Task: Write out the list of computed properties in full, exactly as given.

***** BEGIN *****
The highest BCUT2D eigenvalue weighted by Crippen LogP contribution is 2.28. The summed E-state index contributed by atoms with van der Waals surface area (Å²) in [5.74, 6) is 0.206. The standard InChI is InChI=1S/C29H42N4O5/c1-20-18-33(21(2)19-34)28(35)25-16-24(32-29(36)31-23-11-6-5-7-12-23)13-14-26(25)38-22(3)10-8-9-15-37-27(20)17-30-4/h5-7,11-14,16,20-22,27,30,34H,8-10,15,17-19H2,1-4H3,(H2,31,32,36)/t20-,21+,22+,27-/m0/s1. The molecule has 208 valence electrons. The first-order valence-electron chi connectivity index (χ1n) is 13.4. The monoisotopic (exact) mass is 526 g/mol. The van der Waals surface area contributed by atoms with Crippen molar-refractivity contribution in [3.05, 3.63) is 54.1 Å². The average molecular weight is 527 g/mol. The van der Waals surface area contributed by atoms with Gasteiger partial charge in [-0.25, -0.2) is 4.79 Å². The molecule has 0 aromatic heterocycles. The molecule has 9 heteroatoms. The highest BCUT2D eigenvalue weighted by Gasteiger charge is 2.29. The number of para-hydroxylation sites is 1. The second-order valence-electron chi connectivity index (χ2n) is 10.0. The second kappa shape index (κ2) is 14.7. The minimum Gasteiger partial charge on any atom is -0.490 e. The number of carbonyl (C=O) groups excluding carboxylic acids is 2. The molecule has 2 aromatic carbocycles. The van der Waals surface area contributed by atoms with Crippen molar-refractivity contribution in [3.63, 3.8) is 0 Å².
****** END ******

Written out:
The highest BCUT2D eigenvalue weighted by Crippen LogP contribution is 2.28. The summed E-state index contributed by atoms with van der Waals surface area (Å²) in [5.74, 6) is 0.206. The standard InChI is InChI=1S/C29H42N4O5/c1-20-18-33(21(2)19-34)28(35)25-16-24(32-29(36)31-23-11-6-5-7-12-23)13-14-26(25)38-22(3)10-8-9-15-37-27(20)17-30-4/h5-7,11-14,16,20-22,27,30,34H,8-10,15,17-19H2,1-4H3,(H2,31,32,36)/t20-,21+,22+,27-/m0/s1. The molecule has 208 valence electrons. The first-order valence-electron chi connectivity index (χ1n) is 13.4. The monoisotopic (exact) mass is 526 g/mol. The van der Waals surface area contributed by atoms with Crippen molar-refractivity contribution in [3.05, 3.63) is 54.1 Å². The average molecular weight is 527 g/mol. The van der Waals surface area contributed by atoms with Gasteiger partial charge in [-0.25, -0.2) is 4.79 Å². The molecule has 0 aromatic heterocycles. The molecule has 9 heteroatoms. The highest BCUT2D eigenvalue weighted by Gasteiger charge is 2.29. The number of para-hydroxylation sites is 1. The second-order valence-electron chi connectivity index (χ2n) is 10.0. The second kappa shape index (κ2) is 14.7. The minimum Gasteiger partial charge on any atom is -0.490 e. The number of carbonyl (C=O) groups excluding carboxylic acids is 2. The molecule has 2 aromatic carbocycles. The van der Waals surface area contributed by atoms with Crippen molar-refractivity contribution in [3.63, 3.8) is 0 Å².